SA’s SMEs must benchmark with BRICS peers in digital economy
South African small and medium enterprises (SMEs) need to benchmark their success with peer countries in the BRICS community if they are to prosper in the digital economy, according to the South African BRICS Business Council (SABBC).
Speaking from Russia, Sunil Geness, who is representing SABBC at the BRICS XI International IT Forum, said technology will enable future growth in SMEs in South Africa and collaborations among the BRICS countries are important and must be encouraged.
“There is a big focus here on bringing the SMEs into the digital economy and leveraging the benefits of the fourth industrial revolution. Our representation and participation ensure South Africa has a voice among the developing nations in agenda-setting for the digital economy,” he said.
Geness is chairperson of the South African BRICS Business Council Deregulation Working Group. He is also former president of the Information Technology Association and played a vital role on the ICT Job Summit Task Team to get commitment from the industry to create 75 000 jobs in the next three years. He is a member of SAP's Global Digital Government team.
South African SMEs are already reeling under the fast-changing digital innovations, which are causing massive market disruptions.
The most recent research by Ricoh revealed SMEs in the country are in danger of falling victim to digital disruption, regulatory requirements and economic shifts that are fundamentally changing their markets. 34% of the 3 300 SME leaders surveyed from across 23 countries, including SA, said they will go out of business by 2020 if they fail to innovate in response to these changes.
Geness, who opened the IT for Development Exhibition with the deputy governor of Russian town Khanty-Mansisky, pointed out that in focus at the gathering was artificial intelligence (AI), which he urged businesses in SA to understand better.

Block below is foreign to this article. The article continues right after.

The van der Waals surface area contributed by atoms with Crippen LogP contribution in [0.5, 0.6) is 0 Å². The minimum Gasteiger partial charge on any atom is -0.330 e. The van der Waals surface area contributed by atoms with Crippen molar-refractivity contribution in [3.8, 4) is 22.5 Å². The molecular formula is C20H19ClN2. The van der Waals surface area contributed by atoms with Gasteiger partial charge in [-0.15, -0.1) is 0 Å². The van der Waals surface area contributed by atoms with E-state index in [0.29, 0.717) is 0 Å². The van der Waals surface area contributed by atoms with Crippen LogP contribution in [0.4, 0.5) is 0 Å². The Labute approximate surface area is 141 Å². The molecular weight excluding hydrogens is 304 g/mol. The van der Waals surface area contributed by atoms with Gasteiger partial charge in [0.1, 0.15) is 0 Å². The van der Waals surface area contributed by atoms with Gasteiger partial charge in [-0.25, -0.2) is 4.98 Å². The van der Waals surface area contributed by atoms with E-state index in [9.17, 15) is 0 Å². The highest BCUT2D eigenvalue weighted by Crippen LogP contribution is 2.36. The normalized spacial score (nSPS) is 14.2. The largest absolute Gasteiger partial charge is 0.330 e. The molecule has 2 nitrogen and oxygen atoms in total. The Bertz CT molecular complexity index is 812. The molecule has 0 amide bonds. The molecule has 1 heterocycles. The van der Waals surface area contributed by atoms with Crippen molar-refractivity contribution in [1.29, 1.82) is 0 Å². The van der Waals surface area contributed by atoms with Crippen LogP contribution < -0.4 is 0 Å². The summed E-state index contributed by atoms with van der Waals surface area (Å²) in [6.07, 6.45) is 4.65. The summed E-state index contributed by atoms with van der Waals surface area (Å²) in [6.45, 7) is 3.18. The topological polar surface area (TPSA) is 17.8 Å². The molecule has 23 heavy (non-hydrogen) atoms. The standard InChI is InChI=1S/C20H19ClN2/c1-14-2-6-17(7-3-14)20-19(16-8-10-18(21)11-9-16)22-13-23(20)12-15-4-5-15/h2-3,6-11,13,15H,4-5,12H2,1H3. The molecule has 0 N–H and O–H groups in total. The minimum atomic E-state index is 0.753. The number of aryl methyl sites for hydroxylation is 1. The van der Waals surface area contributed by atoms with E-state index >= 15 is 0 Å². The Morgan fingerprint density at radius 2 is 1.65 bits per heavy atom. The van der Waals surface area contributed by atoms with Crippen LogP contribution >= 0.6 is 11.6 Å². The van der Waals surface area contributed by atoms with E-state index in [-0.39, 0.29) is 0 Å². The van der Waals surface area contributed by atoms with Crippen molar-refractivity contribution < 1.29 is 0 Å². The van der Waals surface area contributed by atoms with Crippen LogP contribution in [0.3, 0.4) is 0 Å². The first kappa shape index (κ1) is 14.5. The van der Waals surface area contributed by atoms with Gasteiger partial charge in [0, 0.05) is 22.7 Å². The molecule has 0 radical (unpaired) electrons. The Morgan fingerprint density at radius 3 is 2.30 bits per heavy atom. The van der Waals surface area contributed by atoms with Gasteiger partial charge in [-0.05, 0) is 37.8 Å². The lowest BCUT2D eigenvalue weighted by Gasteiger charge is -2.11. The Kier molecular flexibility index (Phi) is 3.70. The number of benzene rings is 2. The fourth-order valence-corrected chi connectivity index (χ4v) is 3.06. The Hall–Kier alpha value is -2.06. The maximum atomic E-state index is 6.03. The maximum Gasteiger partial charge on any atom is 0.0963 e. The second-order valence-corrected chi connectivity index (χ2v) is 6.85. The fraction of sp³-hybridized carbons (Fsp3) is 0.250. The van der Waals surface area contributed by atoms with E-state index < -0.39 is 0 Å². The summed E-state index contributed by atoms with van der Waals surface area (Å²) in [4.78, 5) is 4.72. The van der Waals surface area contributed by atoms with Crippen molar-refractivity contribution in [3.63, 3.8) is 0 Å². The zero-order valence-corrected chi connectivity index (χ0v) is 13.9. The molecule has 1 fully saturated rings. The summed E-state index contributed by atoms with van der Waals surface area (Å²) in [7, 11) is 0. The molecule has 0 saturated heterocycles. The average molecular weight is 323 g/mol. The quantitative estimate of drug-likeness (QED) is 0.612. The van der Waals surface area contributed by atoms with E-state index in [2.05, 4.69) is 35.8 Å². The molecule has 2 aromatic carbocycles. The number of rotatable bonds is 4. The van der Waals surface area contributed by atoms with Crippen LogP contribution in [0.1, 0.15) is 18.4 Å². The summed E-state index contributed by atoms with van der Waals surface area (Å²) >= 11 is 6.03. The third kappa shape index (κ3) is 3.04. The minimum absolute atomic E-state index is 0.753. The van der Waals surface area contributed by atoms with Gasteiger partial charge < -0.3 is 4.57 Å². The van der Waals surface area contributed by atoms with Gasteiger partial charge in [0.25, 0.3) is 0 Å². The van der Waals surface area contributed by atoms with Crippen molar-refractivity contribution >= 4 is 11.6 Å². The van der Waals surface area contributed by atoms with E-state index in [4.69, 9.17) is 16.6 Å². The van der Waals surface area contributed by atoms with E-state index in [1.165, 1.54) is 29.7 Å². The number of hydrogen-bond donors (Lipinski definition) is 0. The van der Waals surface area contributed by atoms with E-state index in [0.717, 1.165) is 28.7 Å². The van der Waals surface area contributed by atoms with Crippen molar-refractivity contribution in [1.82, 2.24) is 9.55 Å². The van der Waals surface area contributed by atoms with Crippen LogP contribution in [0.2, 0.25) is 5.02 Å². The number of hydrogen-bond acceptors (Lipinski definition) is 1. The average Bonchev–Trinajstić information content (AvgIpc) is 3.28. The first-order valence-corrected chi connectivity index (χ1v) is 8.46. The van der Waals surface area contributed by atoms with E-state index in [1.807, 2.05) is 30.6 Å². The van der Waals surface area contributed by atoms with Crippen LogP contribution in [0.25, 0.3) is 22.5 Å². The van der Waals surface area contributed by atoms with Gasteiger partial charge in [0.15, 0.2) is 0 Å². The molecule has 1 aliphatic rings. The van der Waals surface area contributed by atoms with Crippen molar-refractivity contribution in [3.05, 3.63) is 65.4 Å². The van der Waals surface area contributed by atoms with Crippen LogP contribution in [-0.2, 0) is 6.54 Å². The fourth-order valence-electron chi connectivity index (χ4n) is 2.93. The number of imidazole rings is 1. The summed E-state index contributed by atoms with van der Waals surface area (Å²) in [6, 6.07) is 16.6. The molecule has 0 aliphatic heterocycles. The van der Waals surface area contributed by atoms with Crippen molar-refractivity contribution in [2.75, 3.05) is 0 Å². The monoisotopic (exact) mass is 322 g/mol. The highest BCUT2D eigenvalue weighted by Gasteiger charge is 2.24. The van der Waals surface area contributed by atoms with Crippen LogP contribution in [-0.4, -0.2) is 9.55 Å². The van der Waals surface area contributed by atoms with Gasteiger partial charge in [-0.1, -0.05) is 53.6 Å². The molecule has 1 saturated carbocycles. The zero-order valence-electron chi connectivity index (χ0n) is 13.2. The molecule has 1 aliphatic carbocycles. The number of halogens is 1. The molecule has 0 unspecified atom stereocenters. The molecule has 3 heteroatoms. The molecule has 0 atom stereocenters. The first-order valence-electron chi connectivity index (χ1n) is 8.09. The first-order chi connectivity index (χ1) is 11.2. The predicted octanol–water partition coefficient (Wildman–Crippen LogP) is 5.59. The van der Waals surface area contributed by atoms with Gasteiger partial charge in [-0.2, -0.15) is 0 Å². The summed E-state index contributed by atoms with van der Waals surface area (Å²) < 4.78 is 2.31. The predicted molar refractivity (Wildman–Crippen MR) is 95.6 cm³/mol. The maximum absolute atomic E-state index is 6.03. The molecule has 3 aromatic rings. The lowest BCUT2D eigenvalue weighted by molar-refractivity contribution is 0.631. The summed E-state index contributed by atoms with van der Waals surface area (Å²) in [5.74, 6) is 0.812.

He explained: “We have had bilateral discussions, talks on new technological developments, artificial intelligence, and technology transfers, which our people should take advantage of, even embarking on exchange programmes to learn some more on the innovations and how they will impact on their business. AI is important; if we learn we will be competitive across the world.”
The 11th conference of the BRICS and SCO countries focuses on digital transformation, smart cities, cyber economics and e-business, with 52 countries participating.
Geness explained the BRICS countries have all acknowledged the importance of technology that decides their future, and it is time for business, including SMEs, to set a clear direction in terms of participation in the digital economy, benchmarking and collaborations.
"It’s good that we have some business leaders who are here in Russia with us, who are witnessing how technology and innovation can assist them in their own markets. We advise that it’s time for businesses across South Africa to take a more active position and be part of the digital economy. We shall also be addressing harmonisation of the legal frameworks in the economic sector, with a key focus on the digital economy,” he said.
Further, Geness said: “We are also exploring ways BRICS and SCO countries can forge greater digital trade.”